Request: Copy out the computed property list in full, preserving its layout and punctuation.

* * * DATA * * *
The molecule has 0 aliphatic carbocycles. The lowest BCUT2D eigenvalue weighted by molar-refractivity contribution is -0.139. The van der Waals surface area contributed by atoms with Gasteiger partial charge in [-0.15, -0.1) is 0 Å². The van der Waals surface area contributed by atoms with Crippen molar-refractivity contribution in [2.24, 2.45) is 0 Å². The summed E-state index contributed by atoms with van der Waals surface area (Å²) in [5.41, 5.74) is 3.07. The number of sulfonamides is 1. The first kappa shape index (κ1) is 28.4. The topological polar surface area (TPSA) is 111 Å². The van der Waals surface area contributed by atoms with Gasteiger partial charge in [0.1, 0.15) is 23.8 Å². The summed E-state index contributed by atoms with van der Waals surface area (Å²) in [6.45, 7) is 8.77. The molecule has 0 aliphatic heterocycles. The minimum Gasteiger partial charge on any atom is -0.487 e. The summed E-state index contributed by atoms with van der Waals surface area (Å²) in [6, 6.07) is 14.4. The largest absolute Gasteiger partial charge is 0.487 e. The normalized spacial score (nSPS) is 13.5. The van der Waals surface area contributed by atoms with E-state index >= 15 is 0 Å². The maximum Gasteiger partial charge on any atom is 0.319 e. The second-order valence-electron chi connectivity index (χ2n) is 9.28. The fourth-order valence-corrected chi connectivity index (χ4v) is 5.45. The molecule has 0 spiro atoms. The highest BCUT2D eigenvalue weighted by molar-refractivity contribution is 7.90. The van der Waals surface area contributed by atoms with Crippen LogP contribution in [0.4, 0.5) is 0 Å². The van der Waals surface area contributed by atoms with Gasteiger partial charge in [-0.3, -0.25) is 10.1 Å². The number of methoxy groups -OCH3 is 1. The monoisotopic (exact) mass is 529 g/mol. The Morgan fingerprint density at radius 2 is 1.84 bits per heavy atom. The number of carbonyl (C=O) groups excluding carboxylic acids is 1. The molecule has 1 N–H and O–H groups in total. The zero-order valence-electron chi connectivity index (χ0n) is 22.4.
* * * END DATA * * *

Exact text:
The molecule has 0 aliphatic carbocycles. The lowest BCUT2D eigenvalue weighted by molar-refractivity contribution is -0.139. The van der Waals surface area contributed by atoms with Gasteiger partial charge in [-0.15, -0.1) is 0 Å². The van der Waals surface area contributed by atoms with Crippen molar-refractivity contribution in [2.24, 2.45) is 0 Å². The summed E-state index contributed by atoms with van der Waals surface area (Å²) in [5.41, 5.74) is 3.07. The number of sulfonamides is 1. The first kappa shape index (κ1) is 28.4. The topological polar surface area (TPSA) is 111 Å². The van der Waals surface area contributed by atoms with Gasteiger partial charge in [0.1, 0.15) is 23.8 Å². The summed E-state index contributed by atoms with van der Waals surface area (Å²) in [6.45, 7) is 8.77. The molecule has 0 aliphatic heterocycles. The minimum Gasteiger partial charge on any atom is -0.487 e. The summed E-state index contributed by atoms with van der Waals surface area (Å²) in [6, 6.07) is 14.4. The largest absolute Gasteiger partial charge is 0.487 e. The normalized spacial score (nSPS) is 13.5. The van der Waals surface area contributed by atoms with E-state index >= 15 is 0 Å². The maximum Gasteiger partial charge on any atom is 0.319 e. The second-order valence-electron chi connectivity index (χ2n) is 9.28. The fourth-order valence-corrected chi connectivity index (χ4v) is 5.45. The molecule has 0 spiro atoms. The highest BCUT2D eigenvalue weighted by molar-refractivity contribution is 7.90. The van der Waals surface area contributed by atoms with Crippen LogP contribution in [0.4, 0.5) is 0 Å². The van der Waals surface area contributed by atoms with Gasteiger partial charge in [-0.3, -0.25) is 10.1 Å². The number of methoxy groups -OCH3 is 1. The monoisotopic (exact) mass is 529 g/mol. The Morgan fingerprint density at radius 2 is 1.84 bits per heavy atom. The number of carbonyl (C=O) groups excluding carboxylic acids is 1. The molecule has 1 N–H and O–H groups in total. The zero-order valence-electron chi connectivity index (χ0n) is 22.4.